MemberJennifer Marion Taylor

https://hcommons.org/members/jennytaylor/ I am a journalist, an independent academic, a Bloomsbury author and a campaigner who pioneered religious literacy in journalism in Britain, founding Lapido Media in 2005 and running it until 2016.  A registered charity an online newspaper and publishing house, it helped to change the national secular discourse by providing resources for journalists needing to ‘get religion’ in an age of globalization, and contributing to several government-level reports. I am particularly interested in how we as journalists, for whom no formal philosophical or moral training is required, do ‘truth’ in a globalized context without overt ethical moorings, at least in UK. As a member of the KLICE Group and one who has travelled widely, particularly in the Muslim world, I enjoy every bit of the question that anchors us: What time is it in our culture?

MemberJulia Verkholantsev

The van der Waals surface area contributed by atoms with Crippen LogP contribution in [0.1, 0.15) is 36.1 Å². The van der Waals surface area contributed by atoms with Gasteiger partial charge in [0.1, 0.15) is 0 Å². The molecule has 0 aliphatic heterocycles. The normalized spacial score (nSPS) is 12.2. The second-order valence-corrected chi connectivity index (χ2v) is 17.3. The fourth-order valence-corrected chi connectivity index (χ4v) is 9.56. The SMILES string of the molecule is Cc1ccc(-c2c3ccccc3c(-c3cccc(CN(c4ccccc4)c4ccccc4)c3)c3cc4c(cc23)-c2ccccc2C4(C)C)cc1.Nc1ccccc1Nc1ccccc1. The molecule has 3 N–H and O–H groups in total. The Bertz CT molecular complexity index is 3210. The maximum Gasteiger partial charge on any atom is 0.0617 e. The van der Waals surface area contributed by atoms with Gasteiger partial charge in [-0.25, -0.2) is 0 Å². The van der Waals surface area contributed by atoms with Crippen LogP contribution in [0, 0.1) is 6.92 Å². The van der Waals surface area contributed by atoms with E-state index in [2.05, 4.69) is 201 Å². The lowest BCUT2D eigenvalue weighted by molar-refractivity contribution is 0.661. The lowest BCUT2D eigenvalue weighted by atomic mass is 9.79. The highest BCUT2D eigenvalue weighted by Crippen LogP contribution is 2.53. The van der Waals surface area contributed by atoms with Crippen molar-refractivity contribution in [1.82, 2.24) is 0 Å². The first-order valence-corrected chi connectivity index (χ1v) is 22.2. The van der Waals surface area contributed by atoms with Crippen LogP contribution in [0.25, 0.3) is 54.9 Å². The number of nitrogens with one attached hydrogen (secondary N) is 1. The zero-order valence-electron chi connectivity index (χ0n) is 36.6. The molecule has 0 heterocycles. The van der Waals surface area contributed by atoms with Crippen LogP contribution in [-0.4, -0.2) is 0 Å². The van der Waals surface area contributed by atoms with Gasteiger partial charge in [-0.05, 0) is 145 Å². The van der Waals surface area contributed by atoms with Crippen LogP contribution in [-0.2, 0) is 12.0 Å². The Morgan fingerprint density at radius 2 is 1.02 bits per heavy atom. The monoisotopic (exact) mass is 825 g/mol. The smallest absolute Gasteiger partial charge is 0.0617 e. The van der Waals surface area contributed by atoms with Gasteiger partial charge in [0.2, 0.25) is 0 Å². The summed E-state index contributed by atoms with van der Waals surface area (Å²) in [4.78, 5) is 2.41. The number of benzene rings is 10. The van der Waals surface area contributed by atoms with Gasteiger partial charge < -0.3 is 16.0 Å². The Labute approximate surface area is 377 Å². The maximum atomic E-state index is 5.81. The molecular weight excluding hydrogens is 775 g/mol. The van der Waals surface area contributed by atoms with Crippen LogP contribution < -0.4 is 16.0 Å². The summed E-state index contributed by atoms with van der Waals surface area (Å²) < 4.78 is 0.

I am a scholar of cultural, religious and intellectual history, early modern and medieval literary and linguistic culture. My publications and research are concerned with the cultural space of eastern, central, and southern Europe, particularly, the Grand Duchy of Lithuania, Bohemia, Poland, Croatia, Hungary, and Rus. In research and teaching, I deal with topics that include the history of and approaches to language, writing, and literacy; pre-modern historical writing and historical methods; Slavic (Cyrillic, Glagolitic, and Latin) and Greek paleography and cryptography; projects and theories of universal language; and Russian medieval and modern literature and culture. As a medievalist, I am convinced that the mapping of pre-modern Europe into the modern East – West divide creates unnecessary gaps between fields of knowledge that are inherently interconnected and impedes a dialogue between scholars who find themselves working in artificially bounded sub-disciplines. In my research and professional service I try to remedy this situation. In my teaching, I examine medieval literary and historical topics in the context of modern society and help students see their importance in the development of contemporary culture, politics, and social norms. I focus on the study of reading strategies of imaginative texts that leads to the advanced understanding of literature as part of cultural history.